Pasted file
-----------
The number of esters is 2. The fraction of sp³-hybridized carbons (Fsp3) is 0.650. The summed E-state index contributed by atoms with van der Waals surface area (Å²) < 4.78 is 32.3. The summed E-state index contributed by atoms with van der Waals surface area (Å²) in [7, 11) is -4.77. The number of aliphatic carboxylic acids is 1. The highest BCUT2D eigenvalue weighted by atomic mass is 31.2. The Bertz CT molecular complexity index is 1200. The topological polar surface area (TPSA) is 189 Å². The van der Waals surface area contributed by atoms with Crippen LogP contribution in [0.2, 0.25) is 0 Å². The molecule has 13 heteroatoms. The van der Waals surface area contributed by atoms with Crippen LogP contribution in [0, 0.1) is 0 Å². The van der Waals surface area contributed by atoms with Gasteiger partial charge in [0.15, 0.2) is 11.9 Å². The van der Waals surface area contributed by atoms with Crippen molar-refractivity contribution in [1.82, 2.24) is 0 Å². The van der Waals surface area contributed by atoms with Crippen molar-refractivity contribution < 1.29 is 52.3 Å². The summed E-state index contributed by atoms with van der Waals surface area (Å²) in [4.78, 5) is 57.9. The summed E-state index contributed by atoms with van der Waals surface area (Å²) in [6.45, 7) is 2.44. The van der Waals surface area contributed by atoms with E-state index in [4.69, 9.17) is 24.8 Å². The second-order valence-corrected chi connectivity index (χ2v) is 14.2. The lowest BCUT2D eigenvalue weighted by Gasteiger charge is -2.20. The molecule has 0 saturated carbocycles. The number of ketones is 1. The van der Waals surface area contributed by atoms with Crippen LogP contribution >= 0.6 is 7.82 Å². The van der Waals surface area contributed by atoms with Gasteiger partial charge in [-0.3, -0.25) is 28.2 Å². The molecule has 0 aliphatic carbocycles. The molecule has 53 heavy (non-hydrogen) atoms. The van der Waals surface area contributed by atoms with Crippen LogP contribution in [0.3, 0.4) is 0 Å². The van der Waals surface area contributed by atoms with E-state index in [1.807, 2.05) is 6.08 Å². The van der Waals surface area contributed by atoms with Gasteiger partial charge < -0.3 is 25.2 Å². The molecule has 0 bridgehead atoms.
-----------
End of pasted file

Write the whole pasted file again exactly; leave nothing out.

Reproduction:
The number of esters is 2. The fraction of sp³-hybridized carbons (Fsp3) is 0.650. The summed E-state index contributed by atoms with van der Waals surface area (Å²) < 4.78 is 32.3. The summed E-state index contributed by atoms with van der Waals surface area (Å²) in [7, 11) is -4.77. The number of aliphatic carboxylic acids is 1. The highest BCUT2D eigenvalue weighted by atomic mass is 31.2. The Bertz CT molecular complexity index is 1200. The topological polar surface area (TPSA) is 189 Å². The van der Waals surface area contributed by atoms with Crippen LogP contribution in [0.2, 0.25) is 0 Å². The molecule has 13 heteroatoms. The van der Waals surface area contributed by atoms with Crippen LogP contribution in [0, 0.1) is 0 Å². The van der Waals surface area contributed by atoms with Gasteiger partial charge in [0.15, 0.2) is 11.9 Å². The van der Waals surface area contributed by atoms with Crippen molar-refractivity contribution in [1.82, 2.24) is 0 Å². The van der Waals surface area contributed by atoms with Crippen molar-refractivity contribution < 1.29 is 52.3 Å². The summed E-state index contributed by atoms with van der Waals surface area (Å²) in [4.78, 5) is 57.9. The summed E-state index contributed by atoms with van der Waals surface area (Å²) in [6.45, 7) is 2.44. The van der Waals surface area contributed by atoms with E-state index in [4.69, 9.17) is 24.8 Å². The second-order valence-corrected chi connectivity index (χ2v) is 14.2. The lowest BCUT2D eigenvalue weighted by Gasteiger charge is -2.20. The molecule has 0 saturated carbocycles. The number of ketones is 1. The van der Waals surface area contributed by atoms with Crippen LogP contribution >= 0.6 is 7.82 Å². The van der Waals surface area contributed by atoms with Gasteiger partial charge in [-0.3, -0.25) is 28.2 Å². The molecule has 0 aliphatic carbocycles. The molecule has 53 heavy (non-hydrogen) atoms. The van der Waals surface area contributed by atoms with Crippen LogP contribution in [0.3, 0.4) is 0 Å². The van der Waals surface area contributed by atoms with E-state index in [1.807, 2.05) is 6.08 Å². The van der Waals surface area contributed by atoms with Gasteiger partial charge < -0.3 is 25.2 Å². The molecule has 0 bridgehead atoms.